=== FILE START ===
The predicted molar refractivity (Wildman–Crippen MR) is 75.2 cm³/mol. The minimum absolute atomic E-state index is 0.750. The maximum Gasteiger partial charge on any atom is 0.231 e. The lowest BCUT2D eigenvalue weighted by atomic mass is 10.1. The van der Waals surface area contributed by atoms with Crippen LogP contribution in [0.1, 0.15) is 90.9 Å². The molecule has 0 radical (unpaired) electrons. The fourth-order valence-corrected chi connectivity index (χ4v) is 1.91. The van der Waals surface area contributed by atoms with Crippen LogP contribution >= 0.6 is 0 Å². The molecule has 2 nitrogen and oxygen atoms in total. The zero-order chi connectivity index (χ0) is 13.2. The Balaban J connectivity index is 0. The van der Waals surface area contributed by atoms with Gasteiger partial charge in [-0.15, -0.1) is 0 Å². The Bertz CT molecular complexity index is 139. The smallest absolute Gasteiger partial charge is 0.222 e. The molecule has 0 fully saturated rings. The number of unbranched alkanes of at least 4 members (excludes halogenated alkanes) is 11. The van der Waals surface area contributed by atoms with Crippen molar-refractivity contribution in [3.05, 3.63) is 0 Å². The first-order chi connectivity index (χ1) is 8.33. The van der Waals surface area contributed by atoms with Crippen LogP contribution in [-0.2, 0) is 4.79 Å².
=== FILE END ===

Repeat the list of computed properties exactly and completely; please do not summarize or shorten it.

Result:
The predicted molar refractivity (Wildman–Crippen MR) is 75.2 cm³/mol. The minimum absolute atomic E-state index is 0.750. The maximum Gasteiger partial charge on any atom is 0.231 e. The lowest BCUT2D eigenvalue weighted by atomic mass is 10.1. The van der Waals surface area contributed by atoms with Crippen LogP contribution in [0.1, 0.15) is 90.9 Å². The molecule has 0 radical (unpaired) electrons. The fourth-order valence-corrected chi connectivity index (χ4v) is 1.91. The van der Waals surface area contributed by atoms with Crippen LogP contribution >= 0.6 is 0 Å². The molecule has 2 nitrogen and oxygen atoms in total. The zero-order chi connectivity index (χ0) is 13.2. The Balaban J connectivity index is 0. The van der Waals surface area contributed by atoms with Gasteiger partial charge in [-0.15, -0.1) is 0 Å². The Bertz CT molecular complexity index is 139. The smallest absolute Gasteiger partial charge is 0.222 e. The molecule has 0 fully saturated rings. The number of unbranched alkanes of at least 4 members (excludes halogenated alkanes) is 11. The van der Waals surface area contributed by atoms with Crippen molar-refractivity contribution in [3.05, 3.63) is 0 Å². The first-order chi connectivity index (χ1) is 8.33. The van der Waals surface area contributed by atoms with Crippen LogP contribution in [-0.2, 0) is 4.79 Å².